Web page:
This self-restraint is driven primarily by the intention to exploit the angst in Europe that Trump’s decision to terminate the treaty is ill-timed, barely justified, poorly coordinated, and that it potentially imperils the security of many European states. As such, Russian commentary typically exaggerates the Europeans’ support for the agreement, which symbolized the end of the Cold War. Yet, those same Europeans are aware of the dynamics of the new confrontation and know that non-compliance is not a technicality but a policy pursued by the revisionist Russia (Rossiiskaya Gazeta, October 22). Putin tried to sell his devotion to peace and cooperation in Europe to Italian Prime Minister Guiseppe Conte, who visited the Kremlin soon after Bolton. But Russia’s reputation as a partner has sunk too low as a result of the chain of botched operations of its special services on foreign soil (Kommersant, October 25). Anti-nuclear feelings run deep and strong in Europe; yet, it is next to impossible for Moscow to connect with them because a key source of the public indignation is Russia’s own policy of manipulating and modernizing its nuclear weapons (Novaya Gazeta, October 24).

One strong political gesture from Bolton was laying a wreath on the bridge where Boris Nemtsov was murdered on February 27, 2015 (Interfax, October 23). This simple commemoration reminded Putin that his control over Russia was not strengthened by the confrontation with the West—and it could be further jeopardized by a new missile crisis. The Kremlin enforcers, including Viktor Zolotov, who played a key role in covering up Nemtsov’s murder and now commands the Russian National Guard, are too corrupt to be reliable under the pressure of personalized sanctions (, October 19). Meanwhile, the West is becoming increasingly proficient at seeing through the Kremlin’s methods of recruiting various “Putinverstehers” (“Putin explainers”) and “appeasers” abroad, which involves employing the same corruption that underpins Russia’s various “hybrid” operations (Novaya Gazeta, October 22).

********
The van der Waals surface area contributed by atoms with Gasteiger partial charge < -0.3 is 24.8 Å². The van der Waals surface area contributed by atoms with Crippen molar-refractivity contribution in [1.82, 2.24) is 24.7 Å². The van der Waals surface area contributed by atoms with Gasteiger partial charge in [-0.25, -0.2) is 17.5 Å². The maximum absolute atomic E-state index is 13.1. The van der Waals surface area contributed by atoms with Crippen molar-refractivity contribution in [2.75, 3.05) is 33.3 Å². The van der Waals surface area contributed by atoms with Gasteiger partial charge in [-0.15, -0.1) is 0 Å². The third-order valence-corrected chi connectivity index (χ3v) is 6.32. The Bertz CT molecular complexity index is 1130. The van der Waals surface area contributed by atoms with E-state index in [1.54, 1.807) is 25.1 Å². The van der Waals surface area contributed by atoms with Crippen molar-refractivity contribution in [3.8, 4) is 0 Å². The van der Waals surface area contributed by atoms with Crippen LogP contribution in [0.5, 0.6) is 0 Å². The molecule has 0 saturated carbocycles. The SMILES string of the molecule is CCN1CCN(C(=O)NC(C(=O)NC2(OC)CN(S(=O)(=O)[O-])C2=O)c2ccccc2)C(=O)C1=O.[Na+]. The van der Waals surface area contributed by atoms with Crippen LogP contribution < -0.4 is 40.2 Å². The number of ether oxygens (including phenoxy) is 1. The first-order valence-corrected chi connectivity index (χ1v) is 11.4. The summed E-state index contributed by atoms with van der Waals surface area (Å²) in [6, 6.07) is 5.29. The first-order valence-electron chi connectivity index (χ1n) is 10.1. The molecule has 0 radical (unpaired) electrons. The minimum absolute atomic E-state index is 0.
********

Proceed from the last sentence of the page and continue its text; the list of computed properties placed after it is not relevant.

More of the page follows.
The initial understandably negative reactions to the demise of the INF Treaty in Europe and among those in Russia who try to think beyond the daily turmoil are giving way to reflections on the risks of the new confrontation and the inadequacy of the old frameworks of arms control (, October 24). Indeed, there is an urgent need to find ways and means to manage these escalating risks. An imperative also exists to rescue Russia from the peril of this confrontation, which can only result in a fiasco, perhaps more dangerous than the one that ended the existence of the Soviet Union. The problem with addressing these issues is that every sound recommendation clashes with the reality of Putin’s regime, which can only prolong its own existence by exploiting the “besieged fortress” mentality and proactively damaging the (by no means rock-solid) Western solidarity. This regime cannot subscribe to a new edition of détente or a policy of “peaceful coexistence,” because its foundation is too weak and corrupt to withstand the challenges of normal economic and political competition. Containment remains the best response to its hostile behavior, and this George Kennan–inspired strategy needs to be constantly modified to address the fast mutation of Putinism.